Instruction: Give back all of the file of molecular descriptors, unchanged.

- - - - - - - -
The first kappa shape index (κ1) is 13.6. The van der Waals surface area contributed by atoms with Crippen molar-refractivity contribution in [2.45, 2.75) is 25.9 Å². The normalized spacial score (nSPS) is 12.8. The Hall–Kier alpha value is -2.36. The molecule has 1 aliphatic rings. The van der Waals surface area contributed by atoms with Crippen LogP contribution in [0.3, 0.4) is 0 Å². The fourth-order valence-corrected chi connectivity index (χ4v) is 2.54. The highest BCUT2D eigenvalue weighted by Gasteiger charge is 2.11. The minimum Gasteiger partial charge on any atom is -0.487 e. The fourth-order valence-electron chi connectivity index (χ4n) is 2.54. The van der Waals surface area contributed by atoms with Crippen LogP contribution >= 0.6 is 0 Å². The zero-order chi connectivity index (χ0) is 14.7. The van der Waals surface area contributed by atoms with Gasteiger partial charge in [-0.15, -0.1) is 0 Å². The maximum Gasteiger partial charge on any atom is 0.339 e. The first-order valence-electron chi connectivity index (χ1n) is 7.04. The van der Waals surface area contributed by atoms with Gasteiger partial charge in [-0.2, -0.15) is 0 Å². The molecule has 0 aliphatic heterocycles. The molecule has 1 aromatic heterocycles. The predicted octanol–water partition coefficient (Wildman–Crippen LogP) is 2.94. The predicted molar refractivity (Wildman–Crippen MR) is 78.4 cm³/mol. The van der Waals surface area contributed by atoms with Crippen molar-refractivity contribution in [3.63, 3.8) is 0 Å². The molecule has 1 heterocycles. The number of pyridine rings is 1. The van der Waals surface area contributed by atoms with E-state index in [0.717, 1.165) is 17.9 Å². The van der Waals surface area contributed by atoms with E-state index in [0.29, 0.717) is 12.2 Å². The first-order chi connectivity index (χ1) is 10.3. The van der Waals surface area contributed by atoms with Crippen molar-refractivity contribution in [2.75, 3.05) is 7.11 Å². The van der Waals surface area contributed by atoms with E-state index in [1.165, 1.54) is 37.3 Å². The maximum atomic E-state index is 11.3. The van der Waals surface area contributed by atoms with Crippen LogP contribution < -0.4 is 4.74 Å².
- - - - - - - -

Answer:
The first kappa shape index (κ1) is 13.6. The van der Waals surface area contributed by atoms with Crippen molar-refractivity contribution in [2.45, 2.75) is 25.9 Å². The normalized spacial score (nSPS) is 12.8. The Hall–Kier alpha value is -2.36. The molecule has 1 aliphatic rings. The van der Waals surface area contributed by atoms with Crippen LogP contribution in [0.3, 0.4) is 0 Å². The fourth-order valence-corrected chi connectivity index (χ4v) is 2.54. The highest BCUT2D eigenvalue weighted by Gasteiger charge is 2.11. The minimum Gasteiger partial charge on any atom is -0.487 e. The fourth-order valence-electron chi connectivity index (χ4n) is 2.54. The van der Waals surface area contributed by atoms with Crippen LogP contribution >= 0.6 is 0 Å². The zero-order chi connectivity index (χ0) is 14.7. The van der Waals surface area contributed by atoms with Gasteiger partial charge in [-0.15, -0.1) is 0 Å². The maximum Gasteiger partial charge on any atom is 0.339 e. The first-order valence-electron chi connectivity index (χ1n) is 7.04. The van der Waals surface area contributed by atoms with Gasteiger partial charge in [-0.2, -0.15) is 0 Å². The molecule has 0 aliphatic heterocycles. The molecule has 1 aromatic heterocycles. The predicted octanol–water partition coefficient (Wildman–Crippen LogP) is 2.94. The predicted molar refractivity (Wildman–Crippen MR) is 78.4 cm³/mol. The van der Waals surface area contributed by atoms with Crippen molar-refractivity contribution in [3.63, 3.8) is 0 Å². The molecule has 1 heterocycles. The number of pyridine rings is 1. The van der Waals surface area contributed by atoms with E-state index in [0.717, 1.165) is 17.9 Å². The van der Waals surface area contributed by atoms with E-state index in [0.29, 0.717) is 12.2 Å². The first-order chi connectivity index (χ1) is 10.3. The van der Waals surface area contributed by atoms with Crippen molar-refractivity contribution in [2.75, 3.05) is 7.11 Å². The van der Waals surface area contributed by atoms with E-state index in [1.165, 1.54) is 37.3 Å². The maximum atomic E-state index is 11.3. The van der Waals surface area contributed by atoms with Crippen LogP contribution < -0.4 is 4.74 Å².